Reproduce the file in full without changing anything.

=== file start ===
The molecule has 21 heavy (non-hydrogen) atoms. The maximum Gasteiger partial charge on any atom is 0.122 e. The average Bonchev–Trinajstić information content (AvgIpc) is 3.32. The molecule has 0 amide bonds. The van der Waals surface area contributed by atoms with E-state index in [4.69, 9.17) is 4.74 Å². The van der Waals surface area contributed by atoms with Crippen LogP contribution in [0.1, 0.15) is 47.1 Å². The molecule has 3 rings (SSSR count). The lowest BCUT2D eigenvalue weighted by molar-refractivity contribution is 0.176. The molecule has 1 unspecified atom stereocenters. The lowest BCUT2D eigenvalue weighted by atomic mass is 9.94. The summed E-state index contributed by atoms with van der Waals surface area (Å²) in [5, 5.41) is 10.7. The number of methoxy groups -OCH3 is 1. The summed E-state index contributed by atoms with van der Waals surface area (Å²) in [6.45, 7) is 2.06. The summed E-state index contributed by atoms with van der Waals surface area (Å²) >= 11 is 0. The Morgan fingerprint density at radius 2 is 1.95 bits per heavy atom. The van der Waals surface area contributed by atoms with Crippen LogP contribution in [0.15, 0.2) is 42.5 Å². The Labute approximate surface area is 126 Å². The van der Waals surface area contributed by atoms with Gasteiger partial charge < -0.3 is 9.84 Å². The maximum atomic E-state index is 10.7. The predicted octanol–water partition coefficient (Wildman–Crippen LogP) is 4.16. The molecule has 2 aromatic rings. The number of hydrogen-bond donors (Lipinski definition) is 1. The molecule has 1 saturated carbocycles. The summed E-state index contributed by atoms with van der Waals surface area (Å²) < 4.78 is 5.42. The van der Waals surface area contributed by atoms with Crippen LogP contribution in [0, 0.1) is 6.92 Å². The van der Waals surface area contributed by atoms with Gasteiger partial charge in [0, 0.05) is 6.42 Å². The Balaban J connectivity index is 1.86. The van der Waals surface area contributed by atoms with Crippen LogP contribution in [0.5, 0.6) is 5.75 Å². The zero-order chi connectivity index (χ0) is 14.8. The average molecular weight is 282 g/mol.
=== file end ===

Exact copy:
The molecule has 21 heavy (non-hydrogen) atoms. The maximum Gasteiger partial charge on any atom is 0.122 e. The average Bonchev–Trinajstić information content (AvgIpc) is 3.32. The molecule has 0 amide bonds. The van der Waals surface area contributed by atoms with E-state index in [4.69, 9.17) is 4.74 Å². The van der Waals surface area contributed by atoms with Crippen LogP contribution in [0.1, 0.15) is 47.1 Å². The molecule has 3 rings (SSSR count). The lowest BCUT2D eigenvalue weighted by molar-refractivity contribution is 0.176. The molecule has 1 unspecified atom stereocenters. The lowest BCUT2D eigenvalue weighted by atomic mass is 9.94. The summed E-state index contributed by atoms with van der Waals surface area (Å²) in [5, 5.41) is 10.7. The number of methoxy groups -OCH3 is 1. The summed E-state index contributed by atoms with van der Waals surface area (Å²) in [6.45, 7) is 2.06. The summed E-state index contributed by atoms with van der Waals surface area (Å²) >= 11 is 0. The Morgan fingerprint density at radius 2 is 1.95 bits per heavy atom. The van der Waals surface area contributed by atoms with Crippen LogP contribution in [0.15, 0.2) is 42.5 Å². The Labute approximate surface area is 126 Å². The van der Waals surface area contributed by atoms with Gasteiger partial charge < -0.3 is 9.84 Å². The maximum atomic E-state index is 10.7. The predicted octanol–water partition coefficient (Wildman–Crippen LogP) is 4.16. The molecule has 2 aromatic rings. The number of hydrogen-bond donors (Lipinski definition) is 1. The molecule has 1 saturated carbocycles. The summed E-state index contributed by atoms with van der Waals surface area (Å²) < 4.78 is 5.42. The van der Waals surface area contributed by atoms with Crippen LogP contribution in [0, 0.1) is 6.92 Å². The van der Waals surface area contributed by atoms with Gasteiger partial charge in [0, 0.05) is 6.42 Å². The Balaban J connectivity index is 1.86. The van der Waals surface area contributed by atoms with Crippen LogP contribution in [0.5, 0.6) is 5.75 Å². The zero-order chi connectivity index (χ0) is 14.8. The average molecular weight is 282 g/mol.